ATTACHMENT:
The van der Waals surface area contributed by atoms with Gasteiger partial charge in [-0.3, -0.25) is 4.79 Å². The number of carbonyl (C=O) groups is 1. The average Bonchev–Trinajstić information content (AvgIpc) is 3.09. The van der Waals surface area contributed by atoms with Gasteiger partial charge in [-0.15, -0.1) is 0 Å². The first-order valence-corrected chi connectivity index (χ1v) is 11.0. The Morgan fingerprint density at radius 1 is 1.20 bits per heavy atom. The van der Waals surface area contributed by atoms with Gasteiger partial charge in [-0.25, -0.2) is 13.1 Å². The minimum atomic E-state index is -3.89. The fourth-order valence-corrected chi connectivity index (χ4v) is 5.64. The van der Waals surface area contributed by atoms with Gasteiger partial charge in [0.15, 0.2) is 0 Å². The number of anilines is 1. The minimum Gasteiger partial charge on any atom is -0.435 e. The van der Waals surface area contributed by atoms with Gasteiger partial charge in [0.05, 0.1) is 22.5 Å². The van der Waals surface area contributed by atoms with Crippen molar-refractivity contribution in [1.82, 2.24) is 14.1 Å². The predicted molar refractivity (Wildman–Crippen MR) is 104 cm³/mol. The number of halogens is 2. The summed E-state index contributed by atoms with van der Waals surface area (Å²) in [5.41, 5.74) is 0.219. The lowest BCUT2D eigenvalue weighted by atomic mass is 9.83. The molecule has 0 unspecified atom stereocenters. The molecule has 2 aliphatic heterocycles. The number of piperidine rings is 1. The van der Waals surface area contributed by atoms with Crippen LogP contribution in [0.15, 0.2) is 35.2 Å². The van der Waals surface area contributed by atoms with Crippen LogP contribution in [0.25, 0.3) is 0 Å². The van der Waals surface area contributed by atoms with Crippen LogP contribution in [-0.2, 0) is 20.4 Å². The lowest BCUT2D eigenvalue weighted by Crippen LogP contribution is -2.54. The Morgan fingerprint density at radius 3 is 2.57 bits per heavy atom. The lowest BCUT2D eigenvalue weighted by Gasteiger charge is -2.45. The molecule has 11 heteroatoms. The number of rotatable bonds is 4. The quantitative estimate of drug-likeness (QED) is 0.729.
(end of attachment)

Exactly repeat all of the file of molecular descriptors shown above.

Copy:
The van der Waals surface area contributed by atoms with Gasteiger partial charge in [-0.3, -0.25) is 4.79 Å². The number of carbonyl (C=O) groups is 1. The average Bonchev–Trinajstić information content (AvgIpc) is 3.09. The van der Waals surface area contributed by atoms with Gasteiger partial charge in [-0.15, -0.1) is 0 Å². The first-order valence-corrected chi connectivity index (χ1v) is 11.0. The Morgan fingerprint density at radius 1 is 1.20 bits per heavy atom. The van der Waals surface area contributed by atoms with Gasteiger partial charge in [-0.25, -0.2) is 13.1 Å². The minimum atomic E-state index is -3.89. The fourth-order valence-corrected chi connectivity index (χ4v) is 5.64. The van der Waals surface area contributed by atoms with Gasteiger partial charge in [0.15, 0.2) is 0 Å². The number of anilines is 1. The minimum Gasteiger partial charge on any atom is -0.435 e. The van der Waals surface area contributed by atoms with Gasteiger partial charge in [0.05, 0.1) is 22.5 Å². The van der Waals surface area contributed by atoms with Crippen molar-refractivity contribution in [1.82, 2.24) is 14.1 Å². The predicted molar refractivity (Wildman–Crippen MR) is 104 cm³/mol. The number of halogens is 2. The summed E-state index contributed by atoms with van der Waals surface area (Å²) in [5.41, 5.74) is 0.219. The lowest BCUT2D eigenvalue weighted by atomic mass is 9.83. The molecule has 0 unspecified atom stereocenters. The molecule has 2 aliphatic heterocycles. The number of piperidine rings is 1. The van der Waals surface area contributed by atoms with Crippen LogP contribution in [0.15, 0.2) is 35.2 Å². The van der Waals surface area contributed by atoms with Crippen LogP contribution in [0.25, 0.3) is 0 Å². The van der Waals surface area contributed by atoms with Crippen LogP contribution in [-0.2, 0) is 20.4 Å². The lowest BCUT2D eigenvalue weighted by Crippen LogP contribution is -2.54. The Morgan fingerprint density at radius 3 is 2.57 bits per heavy atom. The lowest BCUT2D eigenvalue weighted by Gasteiger charge is -2.45. The molecule has 11 heteroatoms. The number of rotatable bonds is 4. The quantitative estimate of drug-likeness (QED) is 0.729.